What is Warranty and Indemnity Insurance and how does it work?

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Warranty and Indemnity Insurance (WII) is a form of risk insurance taken out to protect against breaches of pre completion warranties in a large business sale or share sale transaction. Essentially the insurer becomes the bearer of risk with respect to any such warranty breaches by the vendor.

Typically this WII can be taken out as seller side insurance (IE, the seller is the insured party, so that the insurer will make payment in respect of particular breaches of pre completion warranties by the vendor) or buyer side insurance (where the buyer is in fact the insured party, insuring against a failure by the vendor to remedy or make good damage suffered as a result of breach of warranties by the vendor).

There is not a huge market for WII in Australia, so it pays to do your homework. An insurer will of course want to carry out its own due diligence on the transaction in question and may also want input on parts of the document. For example, conditions precedent to the deal proceeding or not.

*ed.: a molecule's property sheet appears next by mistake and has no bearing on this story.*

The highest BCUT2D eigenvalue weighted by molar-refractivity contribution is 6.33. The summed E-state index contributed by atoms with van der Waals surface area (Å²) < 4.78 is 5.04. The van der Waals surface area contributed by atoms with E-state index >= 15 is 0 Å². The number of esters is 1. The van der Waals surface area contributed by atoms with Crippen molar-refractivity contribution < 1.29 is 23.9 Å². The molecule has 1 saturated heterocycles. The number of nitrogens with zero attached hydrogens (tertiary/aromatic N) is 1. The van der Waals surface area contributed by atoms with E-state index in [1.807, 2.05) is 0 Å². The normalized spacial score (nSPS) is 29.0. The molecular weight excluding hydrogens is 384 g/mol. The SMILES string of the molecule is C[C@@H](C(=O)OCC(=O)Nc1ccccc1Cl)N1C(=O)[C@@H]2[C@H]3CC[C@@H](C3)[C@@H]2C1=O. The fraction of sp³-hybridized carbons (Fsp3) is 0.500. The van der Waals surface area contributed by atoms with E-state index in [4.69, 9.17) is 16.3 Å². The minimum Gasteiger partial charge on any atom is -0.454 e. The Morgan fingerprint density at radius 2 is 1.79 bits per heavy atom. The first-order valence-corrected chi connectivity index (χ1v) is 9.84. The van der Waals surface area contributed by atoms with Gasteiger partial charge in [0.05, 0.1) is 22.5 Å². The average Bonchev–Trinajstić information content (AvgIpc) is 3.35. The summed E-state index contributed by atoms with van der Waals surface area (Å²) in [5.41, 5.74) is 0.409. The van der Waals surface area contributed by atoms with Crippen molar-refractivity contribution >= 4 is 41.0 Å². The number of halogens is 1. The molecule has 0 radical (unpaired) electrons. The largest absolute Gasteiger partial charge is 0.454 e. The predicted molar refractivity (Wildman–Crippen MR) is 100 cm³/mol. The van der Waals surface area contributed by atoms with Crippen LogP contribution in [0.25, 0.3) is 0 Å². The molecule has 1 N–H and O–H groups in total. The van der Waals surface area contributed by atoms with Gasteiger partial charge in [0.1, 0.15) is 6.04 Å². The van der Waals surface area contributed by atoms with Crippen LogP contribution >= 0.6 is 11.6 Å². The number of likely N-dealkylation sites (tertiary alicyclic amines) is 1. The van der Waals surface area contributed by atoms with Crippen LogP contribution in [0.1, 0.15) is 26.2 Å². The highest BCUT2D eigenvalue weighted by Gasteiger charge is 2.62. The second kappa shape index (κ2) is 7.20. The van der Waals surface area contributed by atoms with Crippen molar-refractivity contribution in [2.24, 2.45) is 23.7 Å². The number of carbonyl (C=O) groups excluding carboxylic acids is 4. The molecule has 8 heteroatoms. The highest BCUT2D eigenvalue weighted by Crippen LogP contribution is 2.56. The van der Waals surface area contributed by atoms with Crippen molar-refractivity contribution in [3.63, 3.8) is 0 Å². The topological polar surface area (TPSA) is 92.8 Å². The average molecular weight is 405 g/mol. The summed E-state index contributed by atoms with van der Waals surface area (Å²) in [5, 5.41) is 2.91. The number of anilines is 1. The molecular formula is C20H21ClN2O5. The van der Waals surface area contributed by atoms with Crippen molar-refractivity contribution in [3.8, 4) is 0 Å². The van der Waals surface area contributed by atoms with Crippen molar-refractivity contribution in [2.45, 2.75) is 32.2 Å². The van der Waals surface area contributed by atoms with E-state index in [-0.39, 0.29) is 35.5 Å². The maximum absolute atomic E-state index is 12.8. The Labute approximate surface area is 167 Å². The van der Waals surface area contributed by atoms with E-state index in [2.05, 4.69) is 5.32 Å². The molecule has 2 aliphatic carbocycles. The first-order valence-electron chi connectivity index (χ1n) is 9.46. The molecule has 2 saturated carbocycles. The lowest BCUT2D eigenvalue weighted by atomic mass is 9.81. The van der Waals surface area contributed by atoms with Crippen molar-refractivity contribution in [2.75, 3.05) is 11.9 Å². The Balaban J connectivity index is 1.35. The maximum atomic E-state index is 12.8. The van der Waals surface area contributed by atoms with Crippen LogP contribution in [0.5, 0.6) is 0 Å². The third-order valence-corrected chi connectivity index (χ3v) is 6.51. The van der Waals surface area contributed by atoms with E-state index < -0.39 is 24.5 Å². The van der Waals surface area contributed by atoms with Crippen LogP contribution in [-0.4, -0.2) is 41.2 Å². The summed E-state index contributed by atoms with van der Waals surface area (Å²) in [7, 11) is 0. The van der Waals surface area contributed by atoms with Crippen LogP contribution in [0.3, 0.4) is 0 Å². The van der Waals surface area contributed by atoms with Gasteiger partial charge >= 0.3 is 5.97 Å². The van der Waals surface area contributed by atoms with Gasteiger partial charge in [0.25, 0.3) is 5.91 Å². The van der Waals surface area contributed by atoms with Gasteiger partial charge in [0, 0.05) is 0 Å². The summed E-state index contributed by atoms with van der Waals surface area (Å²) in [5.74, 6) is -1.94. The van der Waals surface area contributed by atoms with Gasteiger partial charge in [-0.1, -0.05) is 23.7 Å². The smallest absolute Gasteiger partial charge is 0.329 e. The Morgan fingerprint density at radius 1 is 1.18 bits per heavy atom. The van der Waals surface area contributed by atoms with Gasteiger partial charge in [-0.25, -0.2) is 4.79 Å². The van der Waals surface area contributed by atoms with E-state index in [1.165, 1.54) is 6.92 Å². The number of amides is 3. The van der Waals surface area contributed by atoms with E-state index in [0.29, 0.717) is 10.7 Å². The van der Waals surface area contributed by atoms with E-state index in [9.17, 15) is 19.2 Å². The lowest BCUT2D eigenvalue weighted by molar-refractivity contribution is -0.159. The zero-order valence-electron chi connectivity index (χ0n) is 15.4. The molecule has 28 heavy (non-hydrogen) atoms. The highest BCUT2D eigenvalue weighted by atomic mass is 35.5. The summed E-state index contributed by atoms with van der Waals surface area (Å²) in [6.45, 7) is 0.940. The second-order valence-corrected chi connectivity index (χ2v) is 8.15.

Regardless of what warranties are given, a WII policy will list inclusion and exclusions, so whilst an insurer may not request deletions or amendments to the actual vendor warranties, it may be wise to bring the sale document into line (or as close as possible) with the WII policy. An example of a regular exclusion from WII policies is fraud on the part of the vendor. Some other exclusion examples more closely resembling carve outs from warranty liability in a sale document include disclosures made by the vendor prior to completion and information gathered or which ought to have been gathered by a purchaser during due diligence.

The advantages of WII can be seen from the perspectives of both buyer and vendor:

  • for the buyer, the value of the policy may be far greater than any escrow amount that can be negotiated to be held back from the purchase price to secure breaches of warranties by the vendor; and
  • for the vendor, the cost of the premium of WII will be a one off expense and most likely will be considerably lower than an escrow amount to secure future warranty breaches.

WII will not always result in a complete release of liability for the vendor. It is not uncommon that a purchaser will demand that if a claim is not met by an insurer, then the purchaser will have a right to make a claim against the vendor. For this reason it is critical to ensure that the vendor is satisfied that the WII policy adequately covers the risk presented by a breach of any warranty.

If you would like further information on the above, please contact Tim Osborn

 

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